The King's Daughter and Other Stories for Girls eBook

This eBook from the Gutenberg Project consists of approximately 164 pages of information about The King's Daughter and Other Stories for Girls.

Wee Janet was half way to Aunt Nancy’s when not far up the road she beheld Mr. Mason’s red cow eating grass outside instead of inside the fence.

“Oh, the hooking cow!” exclaimed the child, almost dropping her pail of buttermilk.

At that moment the red cow lifted her head.  It is possible she thought that Janet was a big clover blossom.  Anyway, on came the cow lowing gently.  Mr. Mason always said the cow was harmless.

Janet, too frightened to stir, screamed in terror.  That scream brought a barefooted boy running over the fields.  That boy was Pete.

“What’s the matter, Weejan?” he called.

At that moment Pete looked beautiful to Wee Janet.  It seemed to her that she never saw a finer looking boy than Pete, the ragged, when he picked up a stick and made the cow turn around and go the other way.

[Illustration:  “Janet screamed in terror.”]

“Come on, Weejan,” called Pete.  “I won’t let her hurt yez.  I’ll drive her back in her pasture and lock the gate.  Yez see if I don’t!”

After the cow was in her pasture Pete insisted upon going to Aunt Nancy’s with Wee Janet.  “Yer might see a rattler,” he explained, as if such a thing were probable.

“Now I’ll take yer home,” the boy observed when Wee Janet found him waiting at the gate.  “Yer too little to be out alone.”

Janet’s mother thanked Pete for taking care of her small daughter.  Then she gave him a piece of gingerbread.  After that she showed him Wee Janet’s robin’s nest and told him all about how the mother robin worked to build the nest, and how long she sat upon the eggs before the little nestlings were hatched.  Father Robin scolded the boy so vigorously Wee Janet was afraid Pete’s feelings might be hurt.  “You see,” she explained, “he knows that you’re a stranger.  Now, Father Robin, don’t make such a fuss.  If Pete took care of me, he’d take care of your babies, too.  Wouldn’t you, Pete.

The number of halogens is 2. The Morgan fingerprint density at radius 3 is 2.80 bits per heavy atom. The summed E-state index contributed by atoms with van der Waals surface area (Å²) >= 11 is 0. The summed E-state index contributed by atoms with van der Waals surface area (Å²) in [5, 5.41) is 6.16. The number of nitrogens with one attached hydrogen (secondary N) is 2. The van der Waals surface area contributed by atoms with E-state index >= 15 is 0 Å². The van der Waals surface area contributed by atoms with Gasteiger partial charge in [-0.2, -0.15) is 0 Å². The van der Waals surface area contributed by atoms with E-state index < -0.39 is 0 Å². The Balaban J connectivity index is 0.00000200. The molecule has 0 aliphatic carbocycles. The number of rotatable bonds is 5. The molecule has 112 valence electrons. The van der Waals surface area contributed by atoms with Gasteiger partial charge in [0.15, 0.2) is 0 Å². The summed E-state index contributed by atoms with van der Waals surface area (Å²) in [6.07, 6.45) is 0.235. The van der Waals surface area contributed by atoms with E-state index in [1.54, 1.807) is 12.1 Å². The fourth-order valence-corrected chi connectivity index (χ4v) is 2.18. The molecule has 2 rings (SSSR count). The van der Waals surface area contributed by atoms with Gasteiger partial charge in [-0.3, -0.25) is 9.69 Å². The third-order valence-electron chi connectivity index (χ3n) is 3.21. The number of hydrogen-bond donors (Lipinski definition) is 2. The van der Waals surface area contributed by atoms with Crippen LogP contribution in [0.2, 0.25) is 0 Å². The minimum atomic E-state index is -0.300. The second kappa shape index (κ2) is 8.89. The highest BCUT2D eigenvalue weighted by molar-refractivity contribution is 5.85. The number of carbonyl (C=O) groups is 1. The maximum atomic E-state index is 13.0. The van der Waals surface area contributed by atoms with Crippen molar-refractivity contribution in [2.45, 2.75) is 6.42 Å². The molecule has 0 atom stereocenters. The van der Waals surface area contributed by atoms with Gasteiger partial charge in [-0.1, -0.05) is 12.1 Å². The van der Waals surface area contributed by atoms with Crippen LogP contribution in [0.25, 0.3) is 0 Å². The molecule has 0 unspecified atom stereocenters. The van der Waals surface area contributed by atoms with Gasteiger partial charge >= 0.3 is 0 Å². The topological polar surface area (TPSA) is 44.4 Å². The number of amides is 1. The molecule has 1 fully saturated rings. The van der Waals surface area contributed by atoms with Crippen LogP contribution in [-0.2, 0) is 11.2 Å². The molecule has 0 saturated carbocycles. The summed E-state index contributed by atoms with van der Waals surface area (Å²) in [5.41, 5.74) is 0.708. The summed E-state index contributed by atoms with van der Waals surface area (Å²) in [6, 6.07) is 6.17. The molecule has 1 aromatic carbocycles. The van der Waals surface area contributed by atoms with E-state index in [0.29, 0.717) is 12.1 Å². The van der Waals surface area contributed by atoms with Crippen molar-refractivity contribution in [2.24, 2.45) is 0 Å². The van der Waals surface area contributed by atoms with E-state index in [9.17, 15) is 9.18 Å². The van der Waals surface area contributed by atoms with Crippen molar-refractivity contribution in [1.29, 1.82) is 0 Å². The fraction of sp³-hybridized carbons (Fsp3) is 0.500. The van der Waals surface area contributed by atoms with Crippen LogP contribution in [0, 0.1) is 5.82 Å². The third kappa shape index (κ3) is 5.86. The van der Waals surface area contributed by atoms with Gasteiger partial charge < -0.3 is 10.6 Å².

“Sure!” Pete replied with a broad grin.

From that hour there was a change in Pete.  He told Wee Janet’s mother that he never knew anything about birds before; whereupon he was invited to come every day to visit all of Wee Janet’s birds’ nests and to read her bird books.

[Illustration:  The Robin’s Nest]

Before the end of the year even the little girls in the Primer Class forgot, or appeared to forget, that Pete was ever a bad boy.  He is in high school now, in town, and his mother never looks discouraged when she speaks of her eldest son, Peter.

As for Wee Janet, to this day she sometimes wonders how it all came about.



Bertha Gilbert was fourteen years of age, and had just come home from boarding school, where she had finished her first year—­a very nice, pleasant school, of about thirty girls, besides the day-scholars; and Mrs. Howard made it, as she promised, a kind of social family, giving each one her personal attention and care.  Bertha had improved a great deal in her studies and deportment, and was a very lady-like, agreeable girl.

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The King's Daughter and Other Stories for Girls from Project Gutenberg. Public domain.
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